Emily Cavalier

University of New Hampshire

English/Journalism


1999

Mentor: Lisa C. Miller, M.A., Associate Professor of English

The Scandal that Turned American Media Upside-Down: Examining the Backlash of the President Clinton/Monica Lewinsky Affair

On January 21, 1998, the media world was rocked by allegations of a presidential affair with a former White House intern. The combination of political "scandal" along with the advances of Internet reporting and 24-hour television news stations produced an atmosphere of fierce competition among news outlets to produce up-to-the-minute "breaking developments." For over a year, the affair was broadcast into millions of American homes via television, newspapers, radio and the Internet. For some, the affair was a source of daily discussion. For others, it was a source of daily depression. How did American media get to where it is?

The purpose of my research was to determine whether the quality and quantity of the affair's media coverage affected the public's view of journalism. To determine how people responded to this coverage, I devised a two-page survey exploring the public's view of both the affair itself and the media. I mailed the survey to 200 Durham residents, selected at random. At the same time, I researched several months of coverage in four newspapers. This allowed me to examine my own opinions about the media coverage, and also to develop an overview of each paper's presentation. The final part of my research involved speaking with media professionals about their perspective on the affair. I interviewed several people, including Jim Graham, a reporter for the Concord Monitor, Geneva Overholser, of the Washington Post, and Bill Kovach, co-author of Warp Speed: America in the Age of Mixed Media.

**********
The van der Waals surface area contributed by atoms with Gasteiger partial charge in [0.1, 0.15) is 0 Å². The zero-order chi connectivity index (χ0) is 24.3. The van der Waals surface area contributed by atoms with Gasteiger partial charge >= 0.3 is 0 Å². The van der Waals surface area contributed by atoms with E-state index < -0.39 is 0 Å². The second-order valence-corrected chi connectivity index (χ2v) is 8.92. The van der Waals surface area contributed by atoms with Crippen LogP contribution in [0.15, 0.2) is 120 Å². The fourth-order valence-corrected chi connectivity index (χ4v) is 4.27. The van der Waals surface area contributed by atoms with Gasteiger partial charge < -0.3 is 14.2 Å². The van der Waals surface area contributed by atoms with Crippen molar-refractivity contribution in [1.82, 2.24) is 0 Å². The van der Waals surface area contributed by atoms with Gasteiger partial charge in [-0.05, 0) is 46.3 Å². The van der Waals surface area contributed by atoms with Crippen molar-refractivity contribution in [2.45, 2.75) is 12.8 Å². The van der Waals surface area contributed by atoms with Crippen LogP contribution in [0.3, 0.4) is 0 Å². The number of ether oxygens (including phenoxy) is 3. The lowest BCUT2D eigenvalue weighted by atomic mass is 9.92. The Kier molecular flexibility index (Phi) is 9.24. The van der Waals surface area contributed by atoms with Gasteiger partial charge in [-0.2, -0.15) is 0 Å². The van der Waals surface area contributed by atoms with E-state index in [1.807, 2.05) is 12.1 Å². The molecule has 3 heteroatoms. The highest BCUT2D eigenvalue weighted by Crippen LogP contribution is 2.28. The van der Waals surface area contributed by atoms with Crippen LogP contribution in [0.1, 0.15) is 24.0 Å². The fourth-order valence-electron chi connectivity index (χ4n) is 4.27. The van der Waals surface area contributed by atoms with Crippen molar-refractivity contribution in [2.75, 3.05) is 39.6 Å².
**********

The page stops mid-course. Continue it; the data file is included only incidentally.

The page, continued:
After analyzing the survey results, I found that the respondents fell into one of three categories: those whose opinions concerning the media remained unchanged because they didn't follow the affair, those whose opinions remained unchanged despite the media coverage, and those whose opinions changed in response to the affair's coverage. Although my analysis of the newspapers' coverage is ongoing, I did observe that the two national papers carried more stories written by their own staff than did the local papers, most likely because each has a larger audience than the two local papers. However, the fact that the local papers carried very few stories written by their own staff indicates that their audiences were not as interested in the affair. The most positive outcome of my research was observing journalists' self-examination. Several media professionals have written books and given other responses offering suggestions on how to improve the media and make it more credible for the 21st century. Hopefully, the result will be an increase in quality news for future generations.

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